Original Research - Special Collection: Changing Global Context

Thohoyandou’s central business district and the hypothetical accessibility challenges for emergency services

Godfrey Anyumba
Jàmbá: Journal of Disaster Risk Studies | Vol 11, No 2 | a681 | DOI: https://doi.org/10.4102/jamba.v11i2.681 | © 2019 Godfrey Anyumba | This work is licensed under CC Attribution 4.0
Submitted: 11 June 2018 | Published: 24 June 2019

About the author(s)

Godfrey Anyumba, Department of Urban and Regional Planning, School of Environmental Sciences, University of Venda, Thohoyandou, South Africa

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Thohoyandou is a town in the Limpopo province of South Africa, with a population of 69 453 according to 2011 Census. It has rapidly filled up the spatial limits of its central business district (CBD) to such an extent that the latest retail development, the Thavhani Mall, has leapfrogged the P-East residential area into the open spaces to the south of the CBD across the R 254. The objective of this study was to determine if emergency services - that is, police, ambulance and fire brigade - could access all parts of the CBD in a hypothetical situation of multiple disasters occurring simultaneously. The study method mapped the CBD’s urban morphological elements and determined, through qualitative descriptions, the frictional spaces each of the emergency services would face in attempting to access all parts of the CBD. The findings were, firstly, that in a ‘worst case scenario’ the emergency services would face formidable infrastructure, human and mobility obstacles in their pathways. The second finding is that the emergency services would not be able to cope with a high-impact disaster or a multiplicity of disasters. The study identified precautions that should be considered by the municipality and other stakeholders in order to mitigate the potential risks of human-induced disasters in the CBD.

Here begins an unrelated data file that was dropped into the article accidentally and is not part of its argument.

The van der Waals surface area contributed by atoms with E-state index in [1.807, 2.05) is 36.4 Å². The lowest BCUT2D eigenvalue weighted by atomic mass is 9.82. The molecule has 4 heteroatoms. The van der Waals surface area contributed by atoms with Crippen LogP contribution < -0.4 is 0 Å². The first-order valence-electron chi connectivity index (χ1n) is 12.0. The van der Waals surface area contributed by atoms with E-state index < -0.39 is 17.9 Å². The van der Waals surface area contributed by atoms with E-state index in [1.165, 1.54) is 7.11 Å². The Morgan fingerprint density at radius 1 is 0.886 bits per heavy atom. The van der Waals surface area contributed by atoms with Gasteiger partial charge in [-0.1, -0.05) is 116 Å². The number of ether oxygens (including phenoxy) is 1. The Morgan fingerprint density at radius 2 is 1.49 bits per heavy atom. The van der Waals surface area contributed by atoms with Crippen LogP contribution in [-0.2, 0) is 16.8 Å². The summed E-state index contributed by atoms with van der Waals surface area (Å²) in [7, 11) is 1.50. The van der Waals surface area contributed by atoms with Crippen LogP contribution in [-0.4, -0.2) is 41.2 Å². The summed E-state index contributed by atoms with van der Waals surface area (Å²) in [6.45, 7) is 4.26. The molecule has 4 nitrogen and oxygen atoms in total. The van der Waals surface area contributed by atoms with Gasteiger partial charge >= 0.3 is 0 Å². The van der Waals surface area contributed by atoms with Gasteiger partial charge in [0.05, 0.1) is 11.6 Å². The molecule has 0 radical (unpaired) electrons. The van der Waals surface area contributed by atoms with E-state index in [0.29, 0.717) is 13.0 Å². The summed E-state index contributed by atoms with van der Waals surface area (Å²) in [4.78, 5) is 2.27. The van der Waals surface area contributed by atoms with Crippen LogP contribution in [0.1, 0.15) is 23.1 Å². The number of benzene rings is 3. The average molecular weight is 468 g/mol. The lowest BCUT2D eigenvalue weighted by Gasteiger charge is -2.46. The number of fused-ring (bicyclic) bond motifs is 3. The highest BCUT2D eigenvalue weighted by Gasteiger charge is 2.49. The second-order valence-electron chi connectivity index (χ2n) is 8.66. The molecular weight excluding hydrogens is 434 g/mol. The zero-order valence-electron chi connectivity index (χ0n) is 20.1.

Central Business District; Urban Morphology; Emergency Services; Accessibility; Disasters; Mitigation.


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